24. If you later realize that you mistakenly coded something you didn’t mean to code, you can uncode it. Highlight one of the references listed. Hold down control and click, select Uncode Selection, and then select At This Node.
1. Before we work some more with Nodes, create two more nodes called “Energy Efficiency” and “Water Consumption”.
2. Next, code at least 5 small text fragments to each new node.
3. You can see now there are useful counts associated with our nodes to see how many files have content that has been coded in that node, and how many text snippets or references have been coded into that node.
4. You will notice that all of our nodes are top-level or parent nodes, meaning we haven’t established a hierarchy, none of our nodes are nested under other nodes. NVivo can help you organize your nodes in a hierarchical structure. You are often, in the end, trying to create a hierarchical nodes list to group common themes together into broader themes to help make sense of your coding. Create a new node and call it Sustainability.
5. You could use this node to thematically group some of your existing nodes. Drag Energy Efficiency and Water Consumption onto the Sustainability node (First click on a node to highlight, wait a moment, then drag it on).
6. Now you can see that they are grouped beneath. Nodes grouped beneath another node are called Child Nodes.
7. You can use Sustainability as its own broader node now in coding, or just keep it as a heading in the hierarchy. If you double click on Sustainability, you should see an empty window pop up as there are no references coded to that Node right now.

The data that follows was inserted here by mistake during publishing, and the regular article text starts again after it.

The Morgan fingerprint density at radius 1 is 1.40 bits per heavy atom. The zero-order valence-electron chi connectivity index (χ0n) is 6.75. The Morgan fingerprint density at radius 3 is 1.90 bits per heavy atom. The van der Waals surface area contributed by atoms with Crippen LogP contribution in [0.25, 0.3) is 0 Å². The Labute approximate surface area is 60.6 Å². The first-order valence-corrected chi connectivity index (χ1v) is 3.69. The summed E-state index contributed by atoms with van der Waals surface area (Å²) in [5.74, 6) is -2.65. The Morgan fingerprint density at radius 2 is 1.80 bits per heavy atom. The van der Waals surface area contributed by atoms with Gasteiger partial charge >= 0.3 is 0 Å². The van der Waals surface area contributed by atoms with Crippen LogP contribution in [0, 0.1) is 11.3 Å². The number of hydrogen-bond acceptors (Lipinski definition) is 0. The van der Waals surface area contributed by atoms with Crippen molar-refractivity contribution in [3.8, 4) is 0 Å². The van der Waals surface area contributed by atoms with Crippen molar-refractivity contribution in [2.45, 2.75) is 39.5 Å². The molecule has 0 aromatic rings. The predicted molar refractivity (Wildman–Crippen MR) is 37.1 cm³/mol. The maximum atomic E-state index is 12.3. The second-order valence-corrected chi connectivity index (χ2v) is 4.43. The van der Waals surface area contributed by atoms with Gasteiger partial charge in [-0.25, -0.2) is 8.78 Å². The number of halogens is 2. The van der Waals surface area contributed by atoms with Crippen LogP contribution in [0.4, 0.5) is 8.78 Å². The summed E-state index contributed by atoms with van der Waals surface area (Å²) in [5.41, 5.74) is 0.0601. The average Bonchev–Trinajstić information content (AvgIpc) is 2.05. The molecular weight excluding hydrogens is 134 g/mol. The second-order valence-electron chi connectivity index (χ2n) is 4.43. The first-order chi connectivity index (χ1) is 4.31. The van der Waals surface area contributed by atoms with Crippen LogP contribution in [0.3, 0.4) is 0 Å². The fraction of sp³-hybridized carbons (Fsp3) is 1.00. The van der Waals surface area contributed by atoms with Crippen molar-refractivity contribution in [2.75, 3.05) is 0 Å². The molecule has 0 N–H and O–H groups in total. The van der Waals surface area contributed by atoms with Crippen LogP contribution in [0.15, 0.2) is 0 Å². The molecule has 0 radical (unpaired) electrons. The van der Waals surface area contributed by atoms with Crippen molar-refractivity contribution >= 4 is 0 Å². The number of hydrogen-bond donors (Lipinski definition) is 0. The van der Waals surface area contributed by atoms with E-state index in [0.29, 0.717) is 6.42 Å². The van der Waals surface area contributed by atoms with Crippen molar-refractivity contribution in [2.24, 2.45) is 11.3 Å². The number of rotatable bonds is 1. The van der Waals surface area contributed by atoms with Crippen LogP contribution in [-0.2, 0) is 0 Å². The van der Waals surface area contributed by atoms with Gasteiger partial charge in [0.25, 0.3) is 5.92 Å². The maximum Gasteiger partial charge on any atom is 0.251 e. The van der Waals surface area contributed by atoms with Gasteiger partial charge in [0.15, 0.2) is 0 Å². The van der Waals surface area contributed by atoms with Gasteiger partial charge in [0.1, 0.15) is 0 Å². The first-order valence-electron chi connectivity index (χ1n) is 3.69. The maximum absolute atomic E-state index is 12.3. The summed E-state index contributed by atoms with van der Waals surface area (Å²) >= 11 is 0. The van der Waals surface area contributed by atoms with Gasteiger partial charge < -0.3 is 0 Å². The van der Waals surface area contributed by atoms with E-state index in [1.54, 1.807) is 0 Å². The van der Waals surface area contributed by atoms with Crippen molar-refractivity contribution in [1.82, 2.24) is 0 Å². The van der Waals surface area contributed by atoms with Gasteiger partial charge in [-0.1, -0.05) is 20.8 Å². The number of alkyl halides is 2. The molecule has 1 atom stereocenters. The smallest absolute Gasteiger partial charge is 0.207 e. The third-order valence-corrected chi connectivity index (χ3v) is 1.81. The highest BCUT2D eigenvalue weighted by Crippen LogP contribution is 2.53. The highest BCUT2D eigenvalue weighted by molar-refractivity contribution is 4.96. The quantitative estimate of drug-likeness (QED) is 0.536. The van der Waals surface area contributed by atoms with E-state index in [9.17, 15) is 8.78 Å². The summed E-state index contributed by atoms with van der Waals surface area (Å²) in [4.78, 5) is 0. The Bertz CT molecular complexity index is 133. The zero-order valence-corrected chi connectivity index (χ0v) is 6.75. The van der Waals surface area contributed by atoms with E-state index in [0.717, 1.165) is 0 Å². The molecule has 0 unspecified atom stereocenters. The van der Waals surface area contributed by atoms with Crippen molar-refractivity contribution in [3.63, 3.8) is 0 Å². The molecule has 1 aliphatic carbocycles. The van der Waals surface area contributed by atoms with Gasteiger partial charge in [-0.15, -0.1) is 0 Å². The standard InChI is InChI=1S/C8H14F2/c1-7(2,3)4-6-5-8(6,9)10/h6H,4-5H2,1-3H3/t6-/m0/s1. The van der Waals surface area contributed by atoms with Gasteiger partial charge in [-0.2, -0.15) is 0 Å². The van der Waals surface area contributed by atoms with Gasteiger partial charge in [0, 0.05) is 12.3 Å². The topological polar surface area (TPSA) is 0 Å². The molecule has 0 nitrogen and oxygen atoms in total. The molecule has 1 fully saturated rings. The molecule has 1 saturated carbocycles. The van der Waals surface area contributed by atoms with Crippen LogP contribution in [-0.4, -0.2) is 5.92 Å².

8. Hold down the Control key and click on Sustainability and select Get Info.
9. Click the box next to Aggregate Coding from children. Then click OK.
10. Now you will see all the references to it, plus its children nodes, show up in the window that should be still open. You will need to decide how to want to handle your node hierarchies in terms of this aggregation for your own projects. In some cases, this is very useful, but it may affect queries where references are double counted for the parent and the child. We will talk more about queries later in the tutorial.
11. In the window with all the Sustainability references, highlight all the text. A quick way to do this is to click anywhere in that window and press Command key and “A” on your keyboard at the same time to select all.
12. Then go to the View menu in the program, select the Node drop-down menu and pick Broad.
13. You will see that the references have changed. There is grey text that isn’t coded, but comes directly before or after the coded text to give you more context for what you have coded. This is useful when examining small snippets of coded text. You can apply this Broad context (or explore the other options in the menu) any time you are presented with a list of references.
14. Close the window for now by clicking on Close in the View menu.
15. Another way to get a better idea of how your files are coded is to use coding stripes and highlighting. First, go to your interviews folder. You can see how many nodes have been applied to the content and how many references in the document have been coded.